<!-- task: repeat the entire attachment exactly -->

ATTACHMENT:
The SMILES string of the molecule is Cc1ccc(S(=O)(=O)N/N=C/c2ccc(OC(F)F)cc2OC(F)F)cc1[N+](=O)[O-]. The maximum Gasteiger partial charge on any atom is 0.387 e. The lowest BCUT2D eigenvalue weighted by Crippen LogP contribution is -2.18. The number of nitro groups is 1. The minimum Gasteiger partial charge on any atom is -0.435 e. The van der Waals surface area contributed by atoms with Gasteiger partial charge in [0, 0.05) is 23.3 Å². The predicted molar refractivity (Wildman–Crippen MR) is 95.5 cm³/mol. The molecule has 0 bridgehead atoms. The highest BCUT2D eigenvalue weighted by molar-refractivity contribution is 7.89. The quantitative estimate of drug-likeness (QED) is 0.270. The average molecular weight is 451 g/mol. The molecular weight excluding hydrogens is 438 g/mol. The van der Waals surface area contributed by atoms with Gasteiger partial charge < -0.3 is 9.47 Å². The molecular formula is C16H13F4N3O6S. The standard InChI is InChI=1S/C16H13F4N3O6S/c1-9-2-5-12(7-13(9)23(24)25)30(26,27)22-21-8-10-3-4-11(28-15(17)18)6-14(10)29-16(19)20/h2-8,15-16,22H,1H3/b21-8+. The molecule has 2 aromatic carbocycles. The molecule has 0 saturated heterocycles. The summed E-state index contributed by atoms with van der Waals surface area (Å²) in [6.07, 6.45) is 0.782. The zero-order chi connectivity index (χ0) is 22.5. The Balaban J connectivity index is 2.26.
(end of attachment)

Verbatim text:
The SMILES string of the molecule is Cc1ccc(S(=O)(=O)N/N=C/c2ccc(OC(F)F)cc2OC(F)F)cc1[N+](=O)[O-]. The maximum Gasteiger partial charge on any atom is 0.387 e. The lowest BCUT2D eigenvalue weighted by Crippen LogP contribution is -2.18. The number of nitro groups is 1. The minimum Gasteiger partial charge on any atom is -0.435 e. The van der Waals surface area contributed by atoms with Gasteiger partial charge in [0, 0.05) is 23.3 Å². The predicted molar refractivity (Wildman–Crippen MR) is 95.5 cm³/mol. The molecule has 0 bridgehead atoms. The highest BCUT2D eigenvalue weighted by molar-refractivity contribution is 7.89. The quantitative estimate of drug-likeness (QED) is 0.270. The average molecular weight is 451 g/mol. The molecular weight excluding hydrogens is 438 g/mol. The van der Waals surface area contributed by atoms with Gasteiger partial charge < -0.3 is 9.47 Å². The molecular formula is C16H13F4N3O6S. The standard InChI is InChI=1S/C16H13F4N3O6S/c1-9-2-5-12(7-13(9)23(24)25)30(26,27)22-21-8-10-3-4-11(28-15(17)18)6-14(10)29-16(19)20/h2-8,15-16,22H,1H3/b21-8+. The molecule has 2 aromatic carbocycles. The molecule has 0 saturated heterocycles. The summed E-state index contributed by atoms with van der Waals surface area (Å²) in [6.07, 6.45) is 0.782. The zero-order chi connectivity index (χ0) is 22.5. The Balaban J connectivity index is 2.26.